Academic journal article Theological Studies

"The Synthesis of All Heresies"-100 Years On

Academic journal article Theological Studies

"The Synthesis of All Heresies"-100 Years On

Article excerpt

To discover who people think they are, what they think they are doing, and to what end they think they are doing it, it is necessary to gain a working familiarity with the frames of meaning within which they enact their lives.

--Clifford Geertz (1)

IN THE FALL OF 1907 Wilfrid Ward was worried. That September Rome had issued the encyclical Pascendi dominici gregis, which condemned Modernism as "the synthesis of all heresies." The document had done some synthesizing of its own in order to present Modernism as a coherent system, exposing its philosophical roots and the extent of its reach into multiple areas of Catholic life and thought. What caused Ward no little anxiety was a perception that the encyclical had done its work all too well, casting its net so widely that it seemed to have enmeshed even John Henry Newman. (2) Friedrich von Hugel's concerns were more catholic: rather than desiring the exemption of this or that Catholic from the papal condemnation, for him "the only thing that could make Pascendi tolerable would be a real, and not merely nominal, demonstration of how the document was in fact compatible with the best and the oldest aspects of Christian life and thought." (3) George Tyrrell's reaction was more aggressive. In the course of two articles in the Times he observed, "When the encyclical tries to show the modernist that he is no Catholic, it mostly succeeds in showing him that he is no scholastic--which he knew." (4) Tyrrell was content to see the net cast widely--the better to discredit the authorities who had woven it. (It was these two articles that got Tyrrell excommunicated.) Alfred Loisy responded to Pascendi with "a feeling of deepest depression," which he communicated to Cardinal Merry del Val at the end of September 1907. Loisy went on to write that in the encyclical he found "not merely a solemn denunciation of opinions which, in essential respects, are not those of the persons to whom they are imputed, but also a personal defamation of them." (5) Of course, Pascendi found its expositors and defenders, but it is apparent from this mere sampling that the Vatican's synthesis did not go uncontested. Moreover, a series of measures directed against theological innovators in the years following the condemnation in a climate of denunciation that came to be known as Integralism, together with the imposition of an oath against Modernism in 1910, indicates that authorities were more than willing to enforce the measures set out in the encyclical.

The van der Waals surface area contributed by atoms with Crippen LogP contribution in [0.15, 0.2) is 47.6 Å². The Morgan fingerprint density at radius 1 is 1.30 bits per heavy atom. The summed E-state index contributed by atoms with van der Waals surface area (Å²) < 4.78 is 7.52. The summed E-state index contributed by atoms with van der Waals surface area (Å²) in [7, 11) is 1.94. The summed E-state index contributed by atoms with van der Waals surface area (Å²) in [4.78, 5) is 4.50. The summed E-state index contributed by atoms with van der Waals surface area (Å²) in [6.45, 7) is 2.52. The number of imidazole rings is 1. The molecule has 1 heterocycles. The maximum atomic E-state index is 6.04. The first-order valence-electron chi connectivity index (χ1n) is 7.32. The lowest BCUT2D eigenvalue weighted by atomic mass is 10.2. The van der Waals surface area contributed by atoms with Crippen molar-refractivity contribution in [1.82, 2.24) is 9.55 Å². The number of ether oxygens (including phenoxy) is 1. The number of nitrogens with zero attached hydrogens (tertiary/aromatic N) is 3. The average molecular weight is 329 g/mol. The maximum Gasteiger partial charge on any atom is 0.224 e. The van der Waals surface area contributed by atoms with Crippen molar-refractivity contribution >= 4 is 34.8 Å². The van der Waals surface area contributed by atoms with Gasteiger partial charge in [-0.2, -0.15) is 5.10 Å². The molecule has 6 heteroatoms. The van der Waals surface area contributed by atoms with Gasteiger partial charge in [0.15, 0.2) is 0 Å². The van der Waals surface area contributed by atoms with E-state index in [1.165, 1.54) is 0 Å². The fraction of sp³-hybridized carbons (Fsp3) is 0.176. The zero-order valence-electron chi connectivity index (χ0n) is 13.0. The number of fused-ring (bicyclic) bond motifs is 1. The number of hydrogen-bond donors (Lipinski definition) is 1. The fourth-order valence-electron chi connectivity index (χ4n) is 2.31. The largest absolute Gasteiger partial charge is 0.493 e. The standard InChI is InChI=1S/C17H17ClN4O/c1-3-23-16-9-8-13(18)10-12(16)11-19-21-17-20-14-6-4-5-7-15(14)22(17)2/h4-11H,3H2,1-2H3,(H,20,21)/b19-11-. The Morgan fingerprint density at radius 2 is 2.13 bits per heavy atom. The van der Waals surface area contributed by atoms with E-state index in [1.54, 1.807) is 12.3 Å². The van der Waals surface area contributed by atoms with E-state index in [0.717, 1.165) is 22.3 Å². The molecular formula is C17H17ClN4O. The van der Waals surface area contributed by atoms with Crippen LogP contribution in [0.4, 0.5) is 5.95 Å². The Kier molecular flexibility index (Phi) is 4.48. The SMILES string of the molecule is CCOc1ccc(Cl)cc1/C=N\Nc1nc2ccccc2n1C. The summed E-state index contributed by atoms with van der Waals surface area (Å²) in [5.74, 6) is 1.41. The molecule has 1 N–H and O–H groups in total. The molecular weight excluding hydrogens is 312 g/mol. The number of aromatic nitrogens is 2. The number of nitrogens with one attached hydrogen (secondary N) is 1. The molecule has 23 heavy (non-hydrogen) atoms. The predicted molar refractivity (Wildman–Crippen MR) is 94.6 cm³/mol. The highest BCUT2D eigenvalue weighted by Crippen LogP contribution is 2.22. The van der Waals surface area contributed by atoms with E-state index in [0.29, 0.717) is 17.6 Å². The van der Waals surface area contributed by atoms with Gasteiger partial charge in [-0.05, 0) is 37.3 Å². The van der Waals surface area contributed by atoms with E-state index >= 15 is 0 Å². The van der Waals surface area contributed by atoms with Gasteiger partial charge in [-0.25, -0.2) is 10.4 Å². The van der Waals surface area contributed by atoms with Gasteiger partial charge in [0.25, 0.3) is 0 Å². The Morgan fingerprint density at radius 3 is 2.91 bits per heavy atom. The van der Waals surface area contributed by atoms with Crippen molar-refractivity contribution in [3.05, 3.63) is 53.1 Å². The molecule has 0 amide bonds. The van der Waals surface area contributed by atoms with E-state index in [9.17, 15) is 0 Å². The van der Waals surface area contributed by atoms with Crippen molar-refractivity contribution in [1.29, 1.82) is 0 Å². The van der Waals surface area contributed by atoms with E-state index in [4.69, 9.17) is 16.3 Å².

Hence contestation marks the Modernist period (basically coincident with "La Belle Epoque, 1890-1914) and may appropriately serve as a guiding thread through what follows here. This element of contestation is evident in attempts during that period itself to frame the issues and craft appropriate responses. Although the terms under which Modernism was condemned constricted the limits under which Catholic scholars could work, "progressives" continued to grapple with some of the same problems, while taking care to distance themselves from solutions censured as "Modernist." Thus, in the post-Modernist period Modernism and its legacy were far from settled. While "Modernism" remained a contagious stigma, the very diagnosis of the disease could vary, according to the frame of reference of the diagnostician. The third and final section of my article moves from post-Modernism to postmodernism. If the nature of Roman Catholic Modernism was (and, to a degree, still is) contested, all the more so is that of postmodernism. "Many postmodernists would take a dim view of any attempt to 'define' the movement, as such a process, they would claim, is part of the modern agenda." (6) Nonetheless, postmodern perspectives have reframed many of the issues contested between advocates of intellectual and structural renewal at the time of the Modernist crisis and their neo-Scholastic critics. Some appreciation of the postmodern contestation of modernity is necessary for gaining perspective on Modernism and its condemnation 100 years on. …

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